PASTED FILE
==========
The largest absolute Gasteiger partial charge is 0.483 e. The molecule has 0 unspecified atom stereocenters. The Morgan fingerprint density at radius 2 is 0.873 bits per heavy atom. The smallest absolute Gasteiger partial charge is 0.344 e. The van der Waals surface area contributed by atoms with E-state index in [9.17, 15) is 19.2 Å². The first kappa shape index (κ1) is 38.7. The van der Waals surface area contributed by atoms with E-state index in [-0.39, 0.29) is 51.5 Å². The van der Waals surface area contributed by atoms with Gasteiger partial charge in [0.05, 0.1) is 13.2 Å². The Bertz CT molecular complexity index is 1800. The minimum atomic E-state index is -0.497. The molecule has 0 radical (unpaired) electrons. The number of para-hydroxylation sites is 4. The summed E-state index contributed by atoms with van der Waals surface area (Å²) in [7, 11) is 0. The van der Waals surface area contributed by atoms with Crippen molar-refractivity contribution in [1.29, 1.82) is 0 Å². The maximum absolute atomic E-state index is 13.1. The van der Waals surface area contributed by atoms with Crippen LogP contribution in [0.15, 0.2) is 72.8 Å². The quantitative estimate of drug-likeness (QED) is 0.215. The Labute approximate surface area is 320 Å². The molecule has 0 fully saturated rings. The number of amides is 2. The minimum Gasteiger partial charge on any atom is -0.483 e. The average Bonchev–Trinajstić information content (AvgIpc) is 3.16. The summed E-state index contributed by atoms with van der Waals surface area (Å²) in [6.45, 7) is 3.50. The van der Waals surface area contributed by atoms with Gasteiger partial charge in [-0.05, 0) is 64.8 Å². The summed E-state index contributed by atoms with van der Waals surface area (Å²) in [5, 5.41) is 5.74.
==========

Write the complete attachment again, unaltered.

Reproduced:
The largest absolute Gasteiger partial charge is 0.483 e. The molecule has 0 unspecified atom stereocenters. The Morgan fingerprint density at radius 2 is 0.873 bits per heavy atom. The smallest absolute Gasteiger partial charge is 0.344 e. The van der Waals surface area contributed by atoms with E-state index in [9.17, 15) is 19.2 Å². The first kappa shape index (κ1) is 38.7. The van der Waals surface area contributed by atoms with E-state index in [-0.39, 0.29) is 51.5 Å². The van der Waals surface area contributed by atoms with Gasteiger partial charge in [0.05, 0.1) is 13.2 Å². The Bertz CT molecular complexity index is 1800. The minimum atomic E-state index is -0.497. The molecule has 0 radical (unpaired) electrons. The number of para-hydroxylation sites is 4. The summed E-state index contributed by atoms with van der Waals surface area (Å²) in [7, 11) is 0. The van der Waals surface area contributed by atoms with Crippen molar-refractivity contribution in [1.29, 1.82) is 0 Å². The maximum absolute atomic E-state index is 13.1. The van der Waals surface area contributed by atoms with Crippen LogP contribution in [0.15, 0.2) is 72.8 Å². The quantitative estimate of drug-likeness (QED) is 0.215. The Labute approximate surface area is 320 Å². The molecule has 0 fully saturated rings. The number of amides is 2. The minimum Gasteiger partial charge on any atom is -0.483 e. The average Bonchev–Trinajstić information content (AvgIpc) is 3.16. The summed E-state index contributed by atoms with van der Waals surface area (Å²) in [6.45, 7) is 3.50. The van der Waals surface area contributed by atoms with Gasteiger partial charge in [-0.05, 0) is 64.8 Å². The summed E-state index contributed by atoms with van der Waals surface area (Å²) in [5, 5.41) is 5.74.